UNITED STATES DEPARTMENT OF AGRICULTURE

OFFICE OF THE SECRETARY

NATIONAL APPEALS DIVISION

DIRECTOR REVIEW DETERMINATION

 

 

 

In the Matter of

)

 

)

XXXXX

)

     Appellant

)

 

)   Case No. 2017S000468

and

)

 

)

FARM SERVICE AGENCY

)

   Agency

)

    

 

 

 

 

 

 

 

 

 

 

 

 

 

 

 

 

 

 

 

 

Introduction

 

This appeal involves a dispute between XXXXX (or Appellant) and the Farm Service Agency (or FSA) over whether FSA properly denied Appellant’s applications for benefits under the Livestock Indemnity Program (or LIP).  FSA determined that Appellant did not provide adequate, verifiable proof that its poultry losses were due to avian predation.  Appellant filed an appeal with the National Appeals Division (or NAD), and after conducting a hearing, a NAD Administrative Judge issued a determination finding that FSA’s decision was erroneous.  FSA then filed this request for Director review contesting the Administrative Judge’s determination.  Based on my review of the entire record, I uphold the Administrative Judge’s determination that FSA’s decision was erroneous.

 

Issue to be Determined

 

The issue in this Director review is whether FSA properly denied Appellant’s applications for LIP program payments for its 2015 and 2016 poultry losses.

 

Background

 

The LIP program provides benefits to producers for eligible livestock deaths in excess of normal mortality that were a direct result of attacks by animals protected by Federal law, including wolves and avian predators.  See 7 C.F.R. § 1416.301(b).  The producer must submit a notice of loss to FSA, a completed application for payment, and supporting documents, including evidence of loss and documentation to substantiate eligible animal attacks by animals or avian predators showing confirmation of the eligible animal or avian attack.  See 7 C.F.R. § 1416.305(b)–(c).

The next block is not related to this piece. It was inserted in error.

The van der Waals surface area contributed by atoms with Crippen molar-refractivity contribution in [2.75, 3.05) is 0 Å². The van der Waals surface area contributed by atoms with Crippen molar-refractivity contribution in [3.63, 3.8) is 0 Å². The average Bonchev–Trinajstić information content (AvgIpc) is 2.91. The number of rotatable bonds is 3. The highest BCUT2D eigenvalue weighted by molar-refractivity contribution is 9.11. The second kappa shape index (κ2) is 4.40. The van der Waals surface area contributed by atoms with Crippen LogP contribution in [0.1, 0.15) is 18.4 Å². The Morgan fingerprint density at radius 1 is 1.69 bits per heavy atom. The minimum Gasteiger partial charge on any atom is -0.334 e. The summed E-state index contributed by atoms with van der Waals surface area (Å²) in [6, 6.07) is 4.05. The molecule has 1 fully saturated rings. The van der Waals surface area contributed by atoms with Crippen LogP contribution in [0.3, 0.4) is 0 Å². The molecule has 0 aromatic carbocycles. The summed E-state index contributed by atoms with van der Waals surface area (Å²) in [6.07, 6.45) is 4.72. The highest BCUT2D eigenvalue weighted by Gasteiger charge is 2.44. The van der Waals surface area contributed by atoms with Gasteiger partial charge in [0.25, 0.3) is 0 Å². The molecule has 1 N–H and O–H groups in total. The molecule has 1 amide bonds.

Appellant owns and operates a 2,500-acre farm in XXXXX, XXXXX.  For over 150 years, Appellant operated a conventional, large-scale cattle operation.  After taking over the farm, XXXXX (or Owner), the fourth-generation owner of Appellant, switched the focus of the business to raising free-range, organic livestock, including cattle, hogs, goats, geese, ducks, sheep, and rabbits.  In 2010, Appellant expanded its business to include pasture-raised, organic chickens.  By 2012, Appellant had approximately 100,000 chickens, turkeys, guinea hens, and ducks in open pastures on the farm.  Appellant rotated the chickens every few days onto areas that its cattle and other livestock had recently grazed. 

 

Soon after Appellant began raising chickens, bald eagles arrived on the farm.  Each year, the number of eagles increased, and by the fall of 2015 nearly 80 bald eagles were roosting in the trees on the farm and preying on Appellant’s chickens and turkeys.  The eagles either carried off or killed hundreds of chickens per day, although the eagles often did not eat the chickens they killed.[1]  Between April 2015 and November 2015, Appellant estimates it lost more than 83,000 chickens to eagle predation, resulting in financial losses that exceeded $1,400,000.[2]  See Appellant Exhibits GG, TTT, WWW at 165-172.